• A coordinator port reference for the activity coordinator
  • App1 registers with the coordinator for the Completion protocol
  • App1 sends a message to App2 containing the coordination context
  • Because App2 is an application that caches data, it registers with the coordinator for the Phase Zero protocol
  • App2 sends a message to App3 containing the coordination context
  • Because App3 is a resource manager, it registers with the coordinator for the 2PC protocol

At this point, the coordinator knows all of the transaction participants and what coordination protocols they expect to use. From this point on, the actions of each of the participating applications will be coordinated by the coordinator based on interactions between the coordinator and the various participants.

Remaining Specifications

The following is a list of the remaining specifications that currently comprise GXA:

Specification Brief Description Location                
WS-Coordination Defines Coordination Types used in WS-Transaction ws-coordination
WS-Inspection Defines a Web Services Inspection Language for inspecting a Web site for available services ws-inspection.asp
WS-Secure Conversation Defines mechanisms for establishing security context using session keys, derived keys, and per-message keys ws-secure-conversation/
DIME (Direct Internet Message Encapsulation) Defines a binary packaging format for SOAP messages with attachments draft-nielsen-dime-02.txt
WS-Attachments Defines how DIME packaging can be used to provide the attachment capabilities needed by Web services draft-nielsen-dime-soap-01.txt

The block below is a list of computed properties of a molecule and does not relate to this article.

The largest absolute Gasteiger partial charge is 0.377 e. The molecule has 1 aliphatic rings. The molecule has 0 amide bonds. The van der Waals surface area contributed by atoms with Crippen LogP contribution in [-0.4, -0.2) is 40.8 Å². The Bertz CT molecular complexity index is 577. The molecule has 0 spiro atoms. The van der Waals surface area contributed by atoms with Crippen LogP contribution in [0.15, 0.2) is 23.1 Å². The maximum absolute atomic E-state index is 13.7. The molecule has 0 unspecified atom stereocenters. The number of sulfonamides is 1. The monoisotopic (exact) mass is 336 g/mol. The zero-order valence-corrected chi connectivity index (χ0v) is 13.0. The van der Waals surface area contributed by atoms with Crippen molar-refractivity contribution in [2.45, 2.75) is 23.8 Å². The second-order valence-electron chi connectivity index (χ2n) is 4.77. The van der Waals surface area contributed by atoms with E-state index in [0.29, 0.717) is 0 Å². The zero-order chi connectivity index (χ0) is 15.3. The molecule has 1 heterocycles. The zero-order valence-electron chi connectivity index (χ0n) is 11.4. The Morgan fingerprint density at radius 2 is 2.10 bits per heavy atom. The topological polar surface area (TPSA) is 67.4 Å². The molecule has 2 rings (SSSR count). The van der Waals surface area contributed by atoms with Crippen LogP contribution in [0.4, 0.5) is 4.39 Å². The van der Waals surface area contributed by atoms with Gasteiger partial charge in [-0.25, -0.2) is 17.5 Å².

WS-ReliableMessaging Provides a protocol for guaranteeing that messages are delivered, properly ordered, and received without duplication wsrmspecindex.asp
WS-Addressing Provides transport-neutral mechanisms to address Web services and messages ws-addressing.asp


In this article, we have discussed the Global XML Web Services Architecture (GXA). GXA is poised to play a major role in advancing the adoption of Web services through its robust specification of mechanisms for Web services such as security, policy, coordination, federation, and routing. More specifications will be forthcoming for areas such as privacy, federation, and authorization.

About the Author

Joseph Chiusano is a Senior Consultant with Booz Allen Hamilton. His technology background includes such diverse areas as systems architecture, relational database applications design and development, operating system development, and XML consulting. Mr. Chiusano possesses in-depth knowledge in many aspects of XML and XML-related technologies, including Web services, XML schemas, digital security, XML registries, and XML vocabularies.

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This article was originally published on March 27, 2003